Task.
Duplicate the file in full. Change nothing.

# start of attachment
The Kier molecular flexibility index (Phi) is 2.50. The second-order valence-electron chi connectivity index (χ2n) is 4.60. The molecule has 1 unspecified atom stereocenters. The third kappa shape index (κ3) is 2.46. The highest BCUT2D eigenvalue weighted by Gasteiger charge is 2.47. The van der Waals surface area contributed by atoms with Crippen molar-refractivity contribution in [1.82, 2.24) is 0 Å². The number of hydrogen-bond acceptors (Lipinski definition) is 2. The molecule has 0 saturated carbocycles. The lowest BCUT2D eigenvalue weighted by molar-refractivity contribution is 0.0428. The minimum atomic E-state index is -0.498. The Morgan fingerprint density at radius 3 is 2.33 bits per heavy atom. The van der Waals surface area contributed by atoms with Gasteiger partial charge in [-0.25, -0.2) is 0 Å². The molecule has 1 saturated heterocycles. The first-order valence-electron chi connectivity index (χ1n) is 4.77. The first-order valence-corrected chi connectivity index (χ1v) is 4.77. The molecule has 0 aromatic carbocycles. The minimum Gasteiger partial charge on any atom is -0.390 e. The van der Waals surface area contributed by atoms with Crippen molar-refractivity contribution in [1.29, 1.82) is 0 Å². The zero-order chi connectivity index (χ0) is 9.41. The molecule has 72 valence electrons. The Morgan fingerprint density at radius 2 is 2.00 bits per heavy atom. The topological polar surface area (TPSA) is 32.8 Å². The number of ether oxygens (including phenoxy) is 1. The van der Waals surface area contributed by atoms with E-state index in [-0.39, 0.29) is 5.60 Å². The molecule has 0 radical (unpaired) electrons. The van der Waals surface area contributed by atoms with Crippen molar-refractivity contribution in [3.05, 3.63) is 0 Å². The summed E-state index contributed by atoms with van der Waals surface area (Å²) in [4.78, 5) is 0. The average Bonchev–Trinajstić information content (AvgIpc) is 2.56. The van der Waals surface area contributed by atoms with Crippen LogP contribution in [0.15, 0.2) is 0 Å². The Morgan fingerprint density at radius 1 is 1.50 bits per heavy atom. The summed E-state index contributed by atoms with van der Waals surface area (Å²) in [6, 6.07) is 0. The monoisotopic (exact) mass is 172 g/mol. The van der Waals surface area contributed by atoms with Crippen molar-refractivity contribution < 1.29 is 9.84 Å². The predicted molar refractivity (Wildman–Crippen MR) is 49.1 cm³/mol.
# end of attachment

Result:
The Kier molecular flexibility index (Phi) is 2.50. The second-order valence-electron chi connectivity index (χ2n) is 4.60. The molecule has 1 unspecified atom stereocenters. The third kappa shape index (κ3) is 2.46. The highest BCUT2D eigenvalue weighted by Gasteiger charge is 2.47. The van der Waals surface area contributed by atoms with Crippen molar-refractivity contribution in [1.82, 2.24) is 0 Å². The number of hydrogen-bond acceptors (Lipinski definition) is 2. The molecule has 0 saturated carbocycles. The lowest BCUT2D eigenvalue weighted by molar-refractivity contribution is 0.0428. The minimum atomic E-state index is -0.498. The Morgan fingerprint density at radius 3 is 2.33 bits per heavy atom. The van der Waals surface area contributed by atoms with Gasteiger partial charge in [-0.25, -0.2) is 0 Å². The molecule has 1 saturated heterocycles. The first-order valence-electron chi connectivity index (χ1n) is 4.77. The first-order valence-corrected chi connectivity index (χ1v) is 4.77. The molecule has 0 aromatic carbocycles. The minimum Gasteiger partial charge on any atom is -0.390 e. The van der Waals surface area contributed by atoms with Crippen molar-refractivity contribution in [1.29, 1.82) is 0 Å². The zero-order chi connectivity index (χ0) is 9.41. The molecule has 72 valence electrons. The Morgan fingerprint density at radius 2 is 2.00 bits per heavy atom. The topological polar surface area (TPSA) is 32.8 Å². The number of ether oxygens (including phenoxy) is 1. The van der Waals surface area contributed by atoms with E-state index in [-0.39, 0.29) is 5.60 Å². The molecule has 0 radical (unpaired) electrons. The van der Waals surface area contributed by atoms with Crippen molar-refractivity contribution in [3.05, 3.63) is 0 Å². The summed E-state index contributed by atoms with van der Waals surface area (Å²) in [4.78, 5) is 0. The average Bonchev–Trinajstić information content (AvgIpc) is 2.56. The van der Waals surface area contributed by atoms with Crippen LogP contribution in [0.15, 0.2) is 0 Å². The Morgan fingerprint density at radius 1 is 1.50 bits per heavy atom. The summed E-state index contributed by atoms with van der Waals surface area (Å²) in [6, 6.07) is 0. The monoisotopic (exact) mass is 172 g/mol. The van der Waals surface area contributed by atoms with Crippen molar-refractivity contribution < 1.29 is 9.84 Å². The predicted molar refractivity (Wildman–Crippen MR) is 49.1 cm³/mol.